RB: They started it.

CP: Wait a minute. The far right wouldnÕt have any opinions about art if it werenÕt for those big incidents in the late Ô80s to the Ô90s when some stupid work was committing sacrilege.

Huge, absolutely huge. She goes on to discuss how the artistic left denigrates Catholic symbols in its works, while leaving Islamic, Jewish, and other religions alone. WhatÕs interesting her is that Paglia not only recognizes that the artistic left is looking to be a thorn in the side of the religious right, but she isnÕt afraid to say it. SheÕs not worried about reactions to her words, because sheÕs on a mission. She says that by holding themselves above the Òrabble,Ó the artistic left no longer connect with society at large. And if they no longer connect, why would the ÒrabbleÓ care about their message? She goes on to say that as a result of tweaking the noses of those on the right, public support of arts funding has diminished.

Just take a look at this bombshell regarding the effects of multi-culturalism:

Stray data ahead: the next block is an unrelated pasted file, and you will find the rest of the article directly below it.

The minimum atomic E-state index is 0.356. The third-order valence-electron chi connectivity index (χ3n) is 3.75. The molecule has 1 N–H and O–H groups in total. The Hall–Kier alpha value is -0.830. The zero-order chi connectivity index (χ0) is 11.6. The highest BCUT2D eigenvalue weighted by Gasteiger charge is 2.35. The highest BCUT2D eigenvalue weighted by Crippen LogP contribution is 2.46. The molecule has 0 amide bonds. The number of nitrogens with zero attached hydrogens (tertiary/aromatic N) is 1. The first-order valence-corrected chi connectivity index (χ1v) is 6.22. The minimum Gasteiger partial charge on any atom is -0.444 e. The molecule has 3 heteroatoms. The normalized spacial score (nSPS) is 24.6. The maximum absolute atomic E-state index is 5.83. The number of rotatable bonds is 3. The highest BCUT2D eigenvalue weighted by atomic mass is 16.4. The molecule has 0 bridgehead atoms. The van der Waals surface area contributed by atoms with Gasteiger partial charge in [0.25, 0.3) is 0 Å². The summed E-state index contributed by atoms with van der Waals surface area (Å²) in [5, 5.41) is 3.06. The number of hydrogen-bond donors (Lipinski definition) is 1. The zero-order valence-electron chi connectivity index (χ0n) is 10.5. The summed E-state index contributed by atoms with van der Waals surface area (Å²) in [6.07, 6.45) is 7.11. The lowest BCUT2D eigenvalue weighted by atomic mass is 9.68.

CP: It isnÕt fertile for the arts and therefore something is necessary. Artists, cultural organizations and the universities and primary schools have the obligation to put art more to the forefront. Instead of 30 years of badmouthing Western cultureÑ

RB: [laughs]

CP: And trashing itÑI am for multi-culturalismÑitÕs about the great artistic traditions of the world, whether itÕs Chinese culture, Hindi, whatever it is we are tracing in terms of history, chronologyÑchronology is outÑvalue, greatness, quality. My god, Japanese culture, Chinese culture, high culture. That was about quality. But the idea of quality has been divorced in the discussion of the arts in our universities because, ÒOh itÕs just a mask for ideology. There is no such thing as greatness. These are all completely subjective. For people who want to protect their own power eliteÑdead white European males.Ó This is the garbage that has come outÉ.